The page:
Vital Signs, QT Prolongation, and Newly Diagnosed Cardiovascular Disease During Severe Hypoglycemia in Type 1 and Type 2 Diabetic Patients

Published on Jan 1, 2014in Diabetes Care16.019
· DOI :10.2337/DC13-0701
Tetsuro Tsujimoto17
Estimated H-index: 17
(Jichi Medical University),
Ritsuko Yamamoto-Honda19
Estimated H-index: 19
+ 6 AuthorsMitsuhiko Noda62
Estimated H-index: 62
Sources
Abstract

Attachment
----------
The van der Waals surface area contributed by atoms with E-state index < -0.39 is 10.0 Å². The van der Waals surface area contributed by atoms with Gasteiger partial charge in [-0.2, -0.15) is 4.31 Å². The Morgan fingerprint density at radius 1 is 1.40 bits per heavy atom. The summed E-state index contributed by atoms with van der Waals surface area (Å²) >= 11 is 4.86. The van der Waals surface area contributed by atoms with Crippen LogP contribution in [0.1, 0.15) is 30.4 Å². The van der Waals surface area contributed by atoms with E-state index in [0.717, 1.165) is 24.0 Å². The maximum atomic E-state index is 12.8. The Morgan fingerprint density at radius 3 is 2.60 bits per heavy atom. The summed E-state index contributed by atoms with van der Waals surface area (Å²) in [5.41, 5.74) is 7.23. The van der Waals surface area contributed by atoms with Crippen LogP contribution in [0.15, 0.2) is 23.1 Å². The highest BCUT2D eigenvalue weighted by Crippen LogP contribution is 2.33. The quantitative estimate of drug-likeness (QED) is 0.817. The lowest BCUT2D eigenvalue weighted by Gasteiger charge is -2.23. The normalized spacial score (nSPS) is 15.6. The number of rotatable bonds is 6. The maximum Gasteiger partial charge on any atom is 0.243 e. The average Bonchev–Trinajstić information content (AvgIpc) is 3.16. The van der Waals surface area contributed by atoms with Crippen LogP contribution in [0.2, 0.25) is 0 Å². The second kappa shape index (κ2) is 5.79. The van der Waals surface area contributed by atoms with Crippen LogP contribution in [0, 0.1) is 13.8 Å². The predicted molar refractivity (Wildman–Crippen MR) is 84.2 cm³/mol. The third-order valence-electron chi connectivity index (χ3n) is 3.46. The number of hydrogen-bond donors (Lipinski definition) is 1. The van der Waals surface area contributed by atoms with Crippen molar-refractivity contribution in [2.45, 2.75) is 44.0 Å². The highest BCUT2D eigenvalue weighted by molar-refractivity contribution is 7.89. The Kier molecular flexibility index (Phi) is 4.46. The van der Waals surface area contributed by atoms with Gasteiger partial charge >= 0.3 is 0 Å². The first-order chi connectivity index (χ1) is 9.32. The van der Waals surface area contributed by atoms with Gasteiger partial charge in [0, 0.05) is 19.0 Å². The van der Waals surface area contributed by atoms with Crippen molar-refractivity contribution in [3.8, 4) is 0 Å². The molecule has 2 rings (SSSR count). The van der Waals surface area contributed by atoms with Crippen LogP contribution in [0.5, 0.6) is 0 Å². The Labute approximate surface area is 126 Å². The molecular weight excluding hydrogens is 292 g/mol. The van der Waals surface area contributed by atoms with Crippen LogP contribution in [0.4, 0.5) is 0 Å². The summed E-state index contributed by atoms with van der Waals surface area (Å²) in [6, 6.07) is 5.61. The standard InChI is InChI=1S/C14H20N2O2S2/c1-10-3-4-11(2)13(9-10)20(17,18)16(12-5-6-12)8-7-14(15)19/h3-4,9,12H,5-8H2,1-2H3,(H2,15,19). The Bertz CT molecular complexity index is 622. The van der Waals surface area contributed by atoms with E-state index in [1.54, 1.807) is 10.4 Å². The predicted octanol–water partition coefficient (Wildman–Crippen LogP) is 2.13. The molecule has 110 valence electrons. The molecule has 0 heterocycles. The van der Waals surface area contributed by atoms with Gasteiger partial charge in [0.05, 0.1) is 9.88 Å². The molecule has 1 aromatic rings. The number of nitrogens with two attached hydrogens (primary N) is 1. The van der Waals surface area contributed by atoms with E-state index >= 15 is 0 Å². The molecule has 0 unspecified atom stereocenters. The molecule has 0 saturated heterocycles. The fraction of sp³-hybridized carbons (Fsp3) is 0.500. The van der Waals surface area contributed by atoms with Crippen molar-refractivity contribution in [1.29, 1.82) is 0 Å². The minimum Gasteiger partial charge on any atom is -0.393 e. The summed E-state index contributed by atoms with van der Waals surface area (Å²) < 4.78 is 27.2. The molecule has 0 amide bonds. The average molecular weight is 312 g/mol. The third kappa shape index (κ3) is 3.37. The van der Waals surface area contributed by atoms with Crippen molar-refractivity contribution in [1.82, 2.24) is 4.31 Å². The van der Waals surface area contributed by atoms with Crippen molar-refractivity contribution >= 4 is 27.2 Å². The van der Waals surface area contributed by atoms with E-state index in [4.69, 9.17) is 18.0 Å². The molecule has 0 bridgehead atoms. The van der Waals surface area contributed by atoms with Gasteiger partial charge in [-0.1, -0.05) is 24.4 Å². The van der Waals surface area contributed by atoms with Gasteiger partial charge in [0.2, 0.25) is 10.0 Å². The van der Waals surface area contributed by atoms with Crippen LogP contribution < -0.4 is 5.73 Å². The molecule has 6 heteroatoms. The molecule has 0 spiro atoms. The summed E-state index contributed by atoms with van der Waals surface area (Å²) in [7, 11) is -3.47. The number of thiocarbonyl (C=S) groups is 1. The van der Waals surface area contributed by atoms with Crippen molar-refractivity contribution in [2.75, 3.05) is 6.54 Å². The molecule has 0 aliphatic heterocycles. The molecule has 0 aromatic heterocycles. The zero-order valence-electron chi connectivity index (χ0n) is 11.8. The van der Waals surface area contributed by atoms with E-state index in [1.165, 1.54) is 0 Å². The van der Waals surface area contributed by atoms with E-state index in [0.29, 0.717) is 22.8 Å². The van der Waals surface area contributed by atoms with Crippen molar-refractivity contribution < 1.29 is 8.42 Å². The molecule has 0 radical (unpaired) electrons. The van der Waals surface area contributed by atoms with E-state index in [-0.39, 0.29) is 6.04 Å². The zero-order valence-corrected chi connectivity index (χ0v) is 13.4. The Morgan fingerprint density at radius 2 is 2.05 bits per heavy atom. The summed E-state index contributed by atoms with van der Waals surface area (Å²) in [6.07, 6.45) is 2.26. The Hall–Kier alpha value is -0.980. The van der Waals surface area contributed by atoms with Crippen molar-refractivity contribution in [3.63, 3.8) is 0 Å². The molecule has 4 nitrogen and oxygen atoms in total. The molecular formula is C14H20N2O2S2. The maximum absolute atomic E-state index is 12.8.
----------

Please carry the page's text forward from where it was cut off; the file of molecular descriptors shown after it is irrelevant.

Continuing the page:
Objective To assess vital signs, QT intervals, and newly diagnosed cardiovascular disease during severe hypoglycemia in diabetic patients. Research Design and Methods From January 2006 to March 2012, we conducted a retrospective cohort study to assess type 1 and type 2 diabetic patients with severe hypoglycemia at a national center in Japan. Severe hypoglycemia was defined as the presence of any hypoglycemic symptoms that could not be resolved by the patients themselves in prehospital settings. Results A total of 59,602 cases that visited the emergency room by ambulance were screened, and 414 cases of severe hypoglycemia were analyzed. The median (interquartile range) blood glucose levels were not significantly different between the type 1 diabetes (T1DM, n = 88) and type 2 diabetes (T2DM, n = 326) groups [32 (24-42) vs. 31 (24-39) mg/dL, P = 0.59]. During severe hypoglycemia, the incidences of severe hypertension (≥180/120 mmHg), hypokalemia ( P = 0.001), 42.4% and 36.3% ( P = 0.30), and 50.0% and 59.9% ( P = 0.29) in the T1DM and T2DM groups, respectively. Newly diagnosed cardiovascular disease during severe hypoglycemia and death were only observed in the T2DM group (1.5% and 1.8%, respectively). Blood glucose levels between the deceased and surviving patients in the T2DM group were significantly different [18 (14-33) mg/dL vs. 31 (24-39) mg/dL, P = 0.02]. Conclusions Type 1 and type 2 diabetic patients with severe hypoglycemia experienced many critical problems that could lead to cardiovascular disease, fatal arrhythmia, and death.
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